Thursday, November 30, 2017
Doors open: 1:00 pm, Program 1:30 - 3:00 pm
With musician Jonno Lightstone
Benny Goodman and Artie Shaw were the Swing Era clarinetists who reigned supreme, but each had different styles: Goodman was the peddler of popular tunes, while Shaw was the ‘musician's musician’. Enjoy this historical lecture complete with live clarinet music.
Drop-In: $5.00 (Includes refreshments)
Benny Goodman and Artie Shaw were the Swing Era clarinetists who reigned supreme. Each had different styles: Goodman, known as the "King of Swing" was the peddler of popular tunes, while Shaw, dubbed the "King of the Clarinet" was known as the ‘musician's musician’. They had much in common; born within a year of each other, they were both Jewish, both were clarinetists and band leaders, and both were active during the same period becoming leading exponents of popular music during the swing era.
Beyond those similarities they were very different musicians both in style and in temperament. Goodman, born and raised in Chicago, was influenced by Johnny Dodds, Leon Roppollo and Jimmie Noone, all New Orleans jazz clarinetists who lived and worked in Chicago. He was an exponent of a style known as hot jazz, his solos had a bluesy quality and his tone had a rough edge.
While Shaw, born in New York City and raised in New Haven Connecticut started playing saxophone at 13 then switched to clarinet a few years later. He later became known for his smooth sound and his lyrical style, as well, he was an innovator in the world of big band music, incorporating strings alongside a rhythm section and later on experimenting with Be-bop and Afro-Cuban music.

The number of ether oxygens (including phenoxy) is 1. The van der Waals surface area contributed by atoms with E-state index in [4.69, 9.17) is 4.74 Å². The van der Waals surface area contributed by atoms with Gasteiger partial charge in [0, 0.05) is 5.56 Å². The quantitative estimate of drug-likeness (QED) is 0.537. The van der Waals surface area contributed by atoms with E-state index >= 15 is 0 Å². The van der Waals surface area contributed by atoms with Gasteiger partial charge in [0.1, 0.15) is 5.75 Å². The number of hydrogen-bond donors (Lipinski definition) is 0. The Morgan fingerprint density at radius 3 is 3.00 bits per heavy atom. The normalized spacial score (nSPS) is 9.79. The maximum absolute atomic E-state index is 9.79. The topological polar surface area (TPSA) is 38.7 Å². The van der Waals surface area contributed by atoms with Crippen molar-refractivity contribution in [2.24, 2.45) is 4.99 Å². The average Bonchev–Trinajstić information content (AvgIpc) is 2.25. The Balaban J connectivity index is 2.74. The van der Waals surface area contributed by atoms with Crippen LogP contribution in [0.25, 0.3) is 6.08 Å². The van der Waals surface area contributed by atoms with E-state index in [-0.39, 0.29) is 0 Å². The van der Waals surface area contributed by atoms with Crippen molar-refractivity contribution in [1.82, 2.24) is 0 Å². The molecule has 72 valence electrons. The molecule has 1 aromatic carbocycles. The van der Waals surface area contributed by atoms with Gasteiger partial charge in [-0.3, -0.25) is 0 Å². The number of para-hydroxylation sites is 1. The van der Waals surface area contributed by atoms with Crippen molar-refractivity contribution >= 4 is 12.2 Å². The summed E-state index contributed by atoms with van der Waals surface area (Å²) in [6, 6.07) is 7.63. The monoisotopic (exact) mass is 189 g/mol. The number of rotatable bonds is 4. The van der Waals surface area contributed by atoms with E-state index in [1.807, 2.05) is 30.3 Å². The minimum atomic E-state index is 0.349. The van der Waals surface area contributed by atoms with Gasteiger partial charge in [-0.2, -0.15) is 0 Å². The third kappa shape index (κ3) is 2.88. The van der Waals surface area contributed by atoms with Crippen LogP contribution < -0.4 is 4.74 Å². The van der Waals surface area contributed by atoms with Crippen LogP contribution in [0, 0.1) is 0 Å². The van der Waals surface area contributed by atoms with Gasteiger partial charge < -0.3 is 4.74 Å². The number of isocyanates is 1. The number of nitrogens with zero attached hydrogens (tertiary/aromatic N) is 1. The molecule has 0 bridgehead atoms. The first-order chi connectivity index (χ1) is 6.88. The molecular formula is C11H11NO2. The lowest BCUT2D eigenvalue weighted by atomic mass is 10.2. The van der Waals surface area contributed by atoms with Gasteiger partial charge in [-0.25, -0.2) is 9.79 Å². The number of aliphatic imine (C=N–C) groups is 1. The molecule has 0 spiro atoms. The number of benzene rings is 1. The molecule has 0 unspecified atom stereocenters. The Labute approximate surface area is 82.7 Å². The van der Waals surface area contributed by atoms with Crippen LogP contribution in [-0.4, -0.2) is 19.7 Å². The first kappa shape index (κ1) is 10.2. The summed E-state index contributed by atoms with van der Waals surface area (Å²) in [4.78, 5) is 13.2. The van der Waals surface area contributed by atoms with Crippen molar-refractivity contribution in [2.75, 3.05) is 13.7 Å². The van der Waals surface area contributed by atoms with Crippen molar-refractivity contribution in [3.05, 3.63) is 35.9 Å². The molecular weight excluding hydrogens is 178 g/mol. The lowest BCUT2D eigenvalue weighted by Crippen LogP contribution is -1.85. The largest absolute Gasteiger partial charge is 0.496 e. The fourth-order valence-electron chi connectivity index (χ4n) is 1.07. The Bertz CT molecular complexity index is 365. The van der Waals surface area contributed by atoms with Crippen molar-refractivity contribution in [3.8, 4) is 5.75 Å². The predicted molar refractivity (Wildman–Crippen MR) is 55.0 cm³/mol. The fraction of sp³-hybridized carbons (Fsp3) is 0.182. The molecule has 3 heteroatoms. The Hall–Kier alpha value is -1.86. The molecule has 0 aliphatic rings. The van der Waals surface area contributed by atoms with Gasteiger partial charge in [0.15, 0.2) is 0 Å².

In order to demonstrate the similarities and the differences in the music of Benny Goodman and Artie Shaw, we will hear both big band and small band recordings that bring out the virtuosity and sometimes quirkiness of both players in songs such as Goodman's "Stompin' at the Savoy," and "Sing, Sing, Sing" and Shaw's "Begin the Beguine," "Stardust" and "Frenesi." As a special treat, Jonno will have his clarinet with him to play his own versions of some of the greatest songs of the swing era.
Jonno Lightstone is regarded as one of Toronto's finest klezmer musicians. A clarinetist, equally at home on flute and saxophone, he is a multi-faceted musician whose projects, however eclectic, always reveal his passion for klezmer and his thorough knowledge of the idiom. He is the leader of the Yiddish Swingtet, a trio whose music runs the gamut from traditional Eastern European klezmer to American jazz and swing. He founded Hu tsa tsa, a traditional klezmer group with a chamber music aesthetic and has performed klezmer music to the R & B grooves of Matzo Ball Gumbo. In collaboration with guitarist Brian Katz, the duo Lightstone / Katz explores rarely performed klezmer repertoire, creating a variety of diverse moods by weaving together klezmer melodies with the sounds and textures of chamber music, modal jazz, Indian raga, and blues. Klezmology, a group dedicated to exploring the interface between klezmer music and free improvisation is a partnership with renowned saxophonist David Mott, and drummer Nick Fraser.
Lightstone has produced and played on a number of CDs including, Hu Tsa Tsa’s Well Tempered Klezmorim, The Hot Latkes Klezmer Band’s Eine Kleine Klezmer Muzik, Matzo Ball Gumbo’s Peyes Up Front, and The Yiddish Swingtet’s Shul Days. He has performed with the touring Broadway show Evita, Zalman Mlotek’s Soul to Soul and has played at many festivals including: Ashkenaz, The Distillery Jazz Festival, Toronto Jazz Festival and, Caribana.
A much sought after teacher, he instructs privately at Royal St. George College and has taught klezmer workshops for CAMMAC and at Klezkanada. He has coached award-winning ensembles and is the musical director of Klezkonnection, Canada’s largest community klezmer orchestra. He holds a Masters Degree in Ethnomusicology from York University.